Timor-Leste has one of Asia’s highest child mortality rates, but skilled birth attendants provide an answer. Find out how UNICEF is training birth attendants to prevent tragedies in some of Timor-Leste’s most rural and under-resourced villages.
GLENO, TIMOR-LESTE : In the small maternity room at the back of the Gleno Community Health Centre, rural Timor-Leste, 23-year-old Deolinda de Deus Maia sits with her newborn baby bundled on her lap. The baby sleeps peacefully, with closed eyes barely visible under a soft woollen beanie.
“How old is he?”
“Born last night,” she replies, with a tired smile.
It’s the first child for Deolinda and her husband, who stands proudly by his wife’s side at her hospital bed. They’re clearly thrilled with the healthy boy, and Deolinda is recovering well from the birth. Looking at the family, you wouldn’t believe how close they could have come to something else.
“Two days ago, I got suddenly sick,” Deolinda explains. “So, I called the midwife to help me.”
On the midwife’s advice Deolinda went to the health clinic at Railaco, a semi-rural town approximately halfway between Gleno and the country’s capital city, Dili, but the electricity at the clinic was out and they sent her to Gleno Community Health Centre instead, where she safely delivered the baby boy.
“I wanted to deliver my baby here because sometimes it is difficult at home, and they can help me in the hospital,” Deolinda says, referring to the common practice in Timor-Leste of delivering babies at home. It’s estimated that 52 per cent of Timorese women give birth at home, and each woman can expect to birth on average seven or eight children.
When you ask a mother in Timor-Leste how many children she has, she’ll tell you the number, and then explain how many of them have passed away. Timor-Leste’s infant mortality rate is among the worst in Asia – one in 46 children dies during the first 28 days of life. Many mothers in the largely rural country are disadvantaged by service concentration in municipality capitals.
A skilled solution
Access to skilled birth attendants is essential for eliminating preventable maternal and child death. UNICEF is supporting the Ministry of Health by providing training to the birth attendants in rural areas of Timor-Leste required to help mothers like Deolinda. The training includes training on newborn care, antenatal care and family planning, so that birth attendants can skilfully and safely deliver babies in some of Timor-Leste’s most remote and under-resourced areas.
“The training is good,” says Paulina Fernandes da Costa (48), a cheery midwife who has been working in Gleno since she finished nursing school in 1994. She’s one of eight midwives at the clinic, and estimates the staff assist with three births every day.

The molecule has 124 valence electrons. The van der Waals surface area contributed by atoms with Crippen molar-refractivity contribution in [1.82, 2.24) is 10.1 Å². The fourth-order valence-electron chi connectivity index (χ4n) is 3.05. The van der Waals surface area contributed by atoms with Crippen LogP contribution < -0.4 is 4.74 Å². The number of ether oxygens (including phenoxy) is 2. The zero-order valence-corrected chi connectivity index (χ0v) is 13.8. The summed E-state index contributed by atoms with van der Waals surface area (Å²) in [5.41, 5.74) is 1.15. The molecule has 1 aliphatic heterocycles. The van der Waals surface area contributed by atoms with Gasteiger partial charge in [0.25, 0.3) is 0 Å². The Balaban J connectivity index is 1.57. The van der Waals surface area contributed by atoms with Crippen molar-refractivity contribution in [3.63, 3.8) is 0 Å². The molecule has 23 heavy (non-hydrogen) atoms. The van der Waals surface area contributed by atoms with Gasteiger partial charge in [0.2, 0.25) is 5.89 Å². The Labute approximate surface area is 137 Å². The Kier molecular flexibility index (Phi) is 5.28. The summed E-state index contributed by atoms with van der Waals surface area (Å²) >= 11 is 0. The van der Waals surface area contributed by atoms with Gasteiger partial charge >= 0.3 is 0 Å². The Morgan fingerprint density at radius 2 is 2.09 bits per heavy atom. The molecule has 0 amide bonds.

“The training increases our capacity and knowledge, and make it more comfortable for the patients who come to the clinic,” she says. “When they come in for a consultation, we do counselling, five times in the nine months, and give explanations of what’s happening when. We tell them what can affect their pregnancy, and suggest they get help in clinics close to their homes.”
Delolinda confirms she received counselling support from a midwife and had check-ups at four and seven months of pregnancy. She will return to the clinic next month for the baby’s immunisations.
Challenges in accessing medical services
Jose de Carvalho, 65, is the director of Gleno clinic, and had worked in health care and education in the region since 1977. He says the distances expecting mothers must travel is a huge challenge for women in accessing the services of skilled birth attendants.
“Now, we have the women’s contact numbers, and can call them,” he says. “But in the past, they just had to walk to the Health Centre.”
He says the Health Centre’s catchment area stretches to include two villages very far from Gleno, but confirms that after receiving UNICEF-supported skilled birth attendant training, the two sites can receive patients for consultations, ensuring women from these areas don’t have to make the long journey to Gleno.
But it’s not just distances preventing women from accessing skilled birth services.
“We see in the communities that people just use their own consciences, their own thoughts, and they just guide themselves,” says Jose, explaining how clinic staff use counselling sessions to explain the importance of attending the clinic to women.
“And culture also sometimes has an impact. For example, if a woman lives far from the hospital, her mother may say, ‘don’t go to the clinic, it’s too far away.’ But there’s an enormous risk in the home.”
Young mothers taking the lead
Twenty-five year old Elsa dos Santos is determined not to have this happen to her. She lives down the road from the Gleno Health Centre, and says all three of her children, including her week-old baby, were born in the clinic.
Did anyone in her house suggest that she should give birth at home?
“I don’t want to!” she exclaims, immediately. ‘They’re not preoccupied with this. I don’t want them to stop me if I feel like I want to go.”
No one in the house challenged Elsa’s decision, and you’d now wonder if another baby will ever be born in this house down the hill from the health centre ever again thanks to her conviction.
Elsa’s neighbour, 37-year-old Jacinta da Costa Brites, agrees that the Health Centre is safer, but says she’s chosen to give birth to three of her five children at home when she knows someone’s around and she has support. Two of her children were born in the Health Centre up the hill.
“Don’t do it alone,” she cautions, quickly. “It’s not safe alone.”
With the support of UNICEF and the commitment of skilled attendants like Paulina and her colleagues, Timor-Leste is working towards a future where new mothers across the country will never be alone or unsupported in delivering healthy babies.